The simulated photometric variations are in very good agreement with the spots signatures effectively observed on the Sun during the same period. The amplitude of the variations is relatively low, and in particular, would not be detectable from the ground during the low activity period. The comparison with the observed TSI moreover shows that during the low activity period, even though the highest variations are due to spots, the plages produce, a modulation of the TSI on timescales of the Sun rotation velocity. These plages could affect the RV as well. On the other hand, during the high activity period, the TSI variations seem to be quite well matched by the spots induced variations.
Simulations of a spotted solar-type star surrounded by a 1 M planet located in the HZ show that the planet period can be detected (with 1 false alarm probability) in the periodograms of the RV, provided the star is observed enough (more often than every 8 days) during a long period of time (at least 4 periods). The signal is seen much more clearly during the low activity period (much fewer spots), and RV fitting enables satisfactory recovery of the orbital parameters. During the high activity period, the planet signature can be identified, providing excellent temporal coverage is obtained. The orbital parameters will be derived with more difficulty. This means that detecting Earth mass planets may in some cases (e.g. around stars with activity levels comparable to that of the active Sun, or stars with short observability periods) be hardly achievable and in any case demand large allocations of telescope time. The precision of the data in a range 1-10 cm/s is not found to impact significantly these results, but on the other hand, helps identifying spots signatures.
The case developped in this paper is however very favorable, for several reasons:
the planet is alone and is on a circular orbit
the star is seen edge-on, hence the long lived spots are hidden half of the time. In case where the star is seen inclined, the spots may be observed all the time and their signature, even though smaller in amplitude, is more comparable in shape to the one expected from planets (see Desort et al, 2008).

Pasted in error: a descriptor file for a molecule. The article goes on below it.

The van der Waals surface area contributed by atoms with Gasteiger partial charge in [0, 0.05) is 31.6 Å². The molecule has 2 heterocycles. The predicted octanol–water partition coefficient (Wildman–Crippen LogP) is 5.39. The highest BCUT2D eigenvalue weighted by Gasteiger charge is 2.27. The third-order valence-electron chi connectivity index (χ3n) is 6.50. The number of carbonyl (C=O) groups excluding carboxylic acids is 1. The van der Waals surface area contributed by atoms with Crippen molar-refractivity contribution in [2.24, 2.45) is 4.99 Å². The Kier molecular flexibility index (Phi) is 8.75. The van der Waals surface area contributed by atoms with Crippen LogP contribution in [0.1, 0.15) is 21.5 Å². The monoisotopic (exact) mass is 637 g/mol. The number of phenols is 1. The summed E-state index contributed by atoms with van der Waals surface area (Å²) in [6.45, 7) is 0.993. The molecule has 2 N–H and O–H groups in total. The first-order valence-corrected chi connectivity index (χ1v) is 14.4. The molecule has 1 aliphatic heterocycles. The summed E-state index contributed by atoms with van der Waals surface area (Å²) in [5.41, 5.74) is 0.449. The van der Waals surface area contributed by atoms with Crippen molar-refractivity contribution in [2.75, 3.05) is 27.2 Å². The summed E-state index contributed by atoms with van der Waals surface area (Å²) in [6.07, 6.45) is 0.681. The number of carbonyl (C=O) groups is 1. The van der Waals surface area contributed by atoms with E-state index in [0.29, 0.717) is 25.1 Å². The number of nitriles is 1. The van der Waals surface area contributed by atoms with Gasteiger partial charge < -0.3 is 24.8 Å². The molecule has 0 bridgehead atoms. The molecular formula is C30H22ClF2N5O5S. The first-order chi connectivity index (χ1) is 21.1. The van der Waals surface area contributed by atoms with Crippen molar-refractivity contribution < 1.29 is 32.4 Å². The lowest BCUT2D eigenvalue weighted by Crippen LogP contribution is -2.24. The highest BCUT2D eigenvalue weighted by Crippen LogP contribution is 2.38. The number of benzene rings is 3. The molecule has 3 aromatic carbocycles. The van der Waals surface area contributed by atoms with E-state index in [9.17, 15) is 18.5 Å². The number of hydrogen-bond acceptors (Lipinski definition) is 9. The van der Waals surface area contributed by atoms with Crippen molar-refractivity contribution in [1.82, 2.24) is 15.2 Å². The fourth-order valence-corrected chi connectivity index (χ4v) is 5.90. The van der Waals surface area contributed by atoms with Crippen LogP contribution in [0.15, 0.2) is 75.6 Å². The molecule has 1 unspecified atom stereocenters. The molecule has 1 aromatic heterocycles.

the level of activity of the Sun was rather low the cycle considered
the spot temperature was assumed to be constant, only 550 K cooler than the Sun temperature, a value which seems to fit quite well the Sun data, but may be in the lowest range of possible values if we consider stars instead of the Sun (berd05 ())
no plages or convective flows were considered; where as we have shown that the impact of the plages on the RV of the Sun is not negligeable, expecially during the low activity period. Hence, if solar type stars with similar activity are also covered by plages similar to the Sun in addition to spots, their RV jitter will be higher at least during the low activity period, than in the case described in this paper, which would have a strong and negative impact on Earth mass planet detectability.
Acknowledgements.We acknowledge support from the French CNRS. We are grateful to Programme National de Planétologie (PNP, INSU), as well as to french Agence Nationale pour la Recherche, ANR. We thank Jérôme Bouvier for fruitful discussions, and Severine Pouchot for her participation. The spot data have been provided by the Debrecen Observatory. We acknowledge the Sacramento Peak Observatory of the U.S. Air Force Phillips Laboratory for providing the Ca index. The irradiance data set (version 25) have been provided by PMOD/WRC, Davos, Switzerland and we acknowledge unpublished data from the VIRGO experiment on the cooperative ESA/NASA mission SOHO. We also made use of the INSU/CNRS database BASS2000.